CHICAGO – In a phase III clinical trial, a new targeted medicine, taselisib, combined with standard hormone therapy fulvestrant (Faslodex®), halted the growth of advanced breast cancer growth by 2 months longer than hormone therapy alone, and decreased the chance of cancer worsening by 30%. Taselisib targets a common genetic abnormality in breast cancer – PIK3CA gene mutation – and is the first and most potent treatment in a relatively new class of PI3K inhibitors, according to the authors.
CHICAGO – An analysis of health claims data from two demographically similar regions on either side of the U.S. and Canada border shows that a common treatment for advanced colorectal cancer costs twice as much in Western Washington State (WW) than in British Columbia (BC) -- $12,345 vs. $6,195 monthly per patient. Despite the higher cost, the patients on the U.S. side of the border are not living longer than those on the Canadian side.
CHICAGO – In a prospective clinical trial of 100 men with metastatic castration-resistant prostate cancer, the response to the hormone treatment abiraterone (Zytiga®) was greater and longer lasting in black men than in white men. Black men were more likely to have a decline in prostate-serum antigen (PSA) -- a sign of prostate cancer response -- and had a 5-month longer median time to PSA worsening than white men (16.6 vs. 11.5 months).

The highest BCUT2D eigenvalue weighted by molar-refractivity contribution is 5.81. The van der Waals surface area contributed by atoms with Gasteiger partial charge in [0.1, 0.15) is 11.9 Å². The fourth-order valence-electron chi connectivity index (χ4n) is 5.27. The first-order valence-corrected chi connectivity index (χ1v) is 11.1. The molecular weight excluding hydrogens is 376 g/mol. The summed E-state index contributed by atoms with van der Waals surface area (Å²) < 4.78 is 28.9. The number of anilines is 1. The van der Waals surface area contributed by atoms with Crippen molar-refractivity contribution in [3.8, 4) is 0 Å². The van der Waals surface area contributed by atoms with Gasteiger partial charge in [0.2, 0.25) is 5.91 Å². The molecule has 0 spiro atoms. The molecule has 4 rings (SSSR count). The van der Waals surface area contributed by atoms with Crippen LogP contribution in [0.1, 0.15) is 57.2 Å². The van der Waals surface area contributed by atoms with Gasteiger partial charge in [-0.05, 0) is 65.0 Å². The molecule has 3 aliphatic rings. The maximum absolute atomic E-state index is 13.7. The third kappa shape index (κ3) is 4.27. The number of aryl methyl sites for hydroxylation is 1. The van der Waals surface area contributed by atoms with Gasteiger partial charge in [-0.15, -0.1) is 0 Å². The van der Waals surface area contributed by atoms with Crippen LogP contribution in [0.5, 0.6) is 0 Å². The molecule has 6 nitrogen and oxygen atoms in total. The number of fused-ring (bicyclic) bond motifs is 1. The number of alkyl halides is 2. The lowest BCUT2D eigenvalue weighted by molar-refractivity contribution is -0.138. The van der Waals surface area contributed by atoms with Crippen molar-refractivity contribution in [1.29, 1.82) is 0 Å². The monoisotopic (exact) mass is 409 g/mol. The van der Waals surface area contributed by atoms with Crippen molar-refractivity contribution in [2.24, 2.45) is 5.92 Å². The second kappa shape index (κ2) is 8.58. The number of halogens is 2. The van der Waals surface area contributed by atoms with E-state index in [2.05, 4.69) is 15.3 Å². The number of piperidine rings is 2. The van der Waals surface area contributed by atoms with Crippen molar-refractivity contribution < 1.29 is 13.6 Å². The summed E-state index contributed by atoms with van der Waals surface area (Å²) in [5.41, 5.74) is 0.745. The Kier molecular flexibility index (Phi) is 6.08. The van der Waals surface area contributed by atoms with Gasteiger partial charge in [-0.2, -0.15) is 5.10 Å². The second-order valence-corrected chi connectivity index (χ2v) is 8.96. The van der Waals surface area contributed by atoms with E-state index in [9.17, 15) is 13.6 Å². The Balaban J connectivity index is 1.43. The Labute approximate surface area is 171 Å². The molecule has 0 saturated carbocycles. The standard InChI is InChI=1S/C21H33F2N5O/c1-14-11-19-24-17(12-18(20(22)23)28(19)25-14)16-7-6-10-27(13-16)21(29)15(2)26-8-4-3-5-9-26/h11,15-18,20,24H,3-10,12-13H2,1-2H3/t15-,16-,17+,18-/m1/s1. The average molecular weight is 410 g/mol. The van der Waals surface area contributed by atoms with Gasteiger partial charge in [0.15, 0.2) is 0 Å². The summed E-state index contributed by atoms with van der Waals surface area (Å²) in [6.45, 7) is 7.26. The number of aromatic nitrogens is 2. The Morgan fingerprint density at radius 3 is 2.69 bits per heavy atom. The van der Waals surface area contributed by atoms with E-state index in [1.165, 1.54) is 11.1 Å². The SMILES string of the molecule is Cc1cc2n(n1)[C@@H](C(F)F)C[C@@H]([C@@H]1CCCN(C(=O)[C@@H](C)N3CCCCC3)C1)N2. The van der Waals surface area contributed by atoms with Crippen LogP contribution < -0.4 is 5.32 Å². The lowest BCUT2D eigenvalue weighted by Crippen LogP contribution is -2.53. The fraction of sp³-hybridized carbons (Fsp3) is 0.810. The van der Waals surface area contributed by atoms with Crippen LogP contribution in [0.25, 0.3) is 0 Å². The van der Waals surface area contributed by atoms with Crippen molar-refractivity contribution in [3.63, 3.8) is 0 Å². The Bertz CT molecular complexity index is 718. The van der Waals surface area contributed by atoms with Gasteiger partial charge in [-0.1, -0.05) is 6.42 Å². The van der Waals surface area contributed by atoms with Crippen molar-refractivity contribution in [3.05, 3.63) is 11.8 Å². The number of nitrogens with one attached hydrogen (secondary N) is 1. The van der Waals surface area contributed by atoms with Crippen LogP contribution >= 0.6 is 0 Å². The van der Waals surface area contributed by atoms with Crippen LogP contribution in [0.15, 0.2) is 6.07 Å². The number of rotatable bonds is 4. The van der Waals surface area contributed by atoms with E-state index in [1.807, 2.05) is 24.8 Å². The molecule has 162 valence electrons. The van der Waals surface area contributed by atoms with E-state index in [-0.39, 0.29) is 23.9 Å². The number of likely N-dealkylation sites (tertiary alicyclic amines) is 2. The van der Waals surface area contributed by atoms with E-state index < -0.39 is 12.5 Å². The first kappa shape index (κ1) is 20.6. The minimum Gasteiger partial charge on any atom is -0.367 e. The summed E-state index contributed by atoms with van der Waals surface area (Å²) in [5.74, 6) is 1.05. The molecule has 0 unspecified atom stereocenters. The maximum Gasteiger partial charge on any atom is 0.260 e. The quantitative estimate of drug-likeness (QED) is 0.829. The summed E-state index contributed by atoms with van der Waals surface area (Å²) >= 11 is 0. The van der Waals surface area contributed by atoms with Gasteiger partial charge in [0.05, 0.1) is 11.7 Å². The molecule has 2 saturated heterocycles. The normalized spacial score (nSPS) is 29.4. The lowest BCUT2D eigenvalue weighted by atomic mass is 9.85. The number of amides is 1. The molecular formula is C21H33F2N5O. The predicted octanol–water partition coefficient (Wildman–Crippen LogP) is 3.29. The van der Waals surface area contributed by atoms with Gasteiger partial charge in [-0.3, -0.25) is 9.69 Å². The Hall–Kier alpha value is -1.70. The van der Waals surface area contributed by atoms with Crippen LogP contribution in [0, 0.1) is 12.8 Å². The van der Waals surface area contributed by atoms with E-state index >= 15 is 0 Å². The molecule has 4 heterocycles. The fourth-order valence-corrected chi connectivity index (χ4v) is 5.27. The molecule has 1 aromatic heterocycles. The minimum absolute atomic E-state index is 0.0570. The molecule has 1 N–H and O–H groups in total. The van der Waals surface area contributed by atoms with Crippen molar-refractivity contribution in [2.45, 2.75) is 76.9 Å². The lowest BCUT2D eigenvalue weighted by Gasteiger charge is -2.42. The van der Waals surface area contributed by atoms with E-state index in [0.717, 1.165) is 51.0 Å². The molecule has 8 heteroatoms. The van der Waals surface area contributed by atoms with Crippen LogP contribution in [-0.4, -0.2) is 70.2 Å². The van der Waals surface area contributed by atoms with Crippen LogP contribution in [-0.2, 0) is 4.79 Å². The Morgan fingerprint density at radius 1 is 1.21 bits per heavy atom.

CHICAGO – An analysis of pooled data from nine randomized phase III trials of more than 8,000 men with advanced prostate cancer who received chemotherapy shows chances of survival are as good for black men as white men. The median survival was the same in black men and white men overall (21 months), but black men had a 19% lower risk for death than white men when researchers adjusted for various important risk factors that affect survival.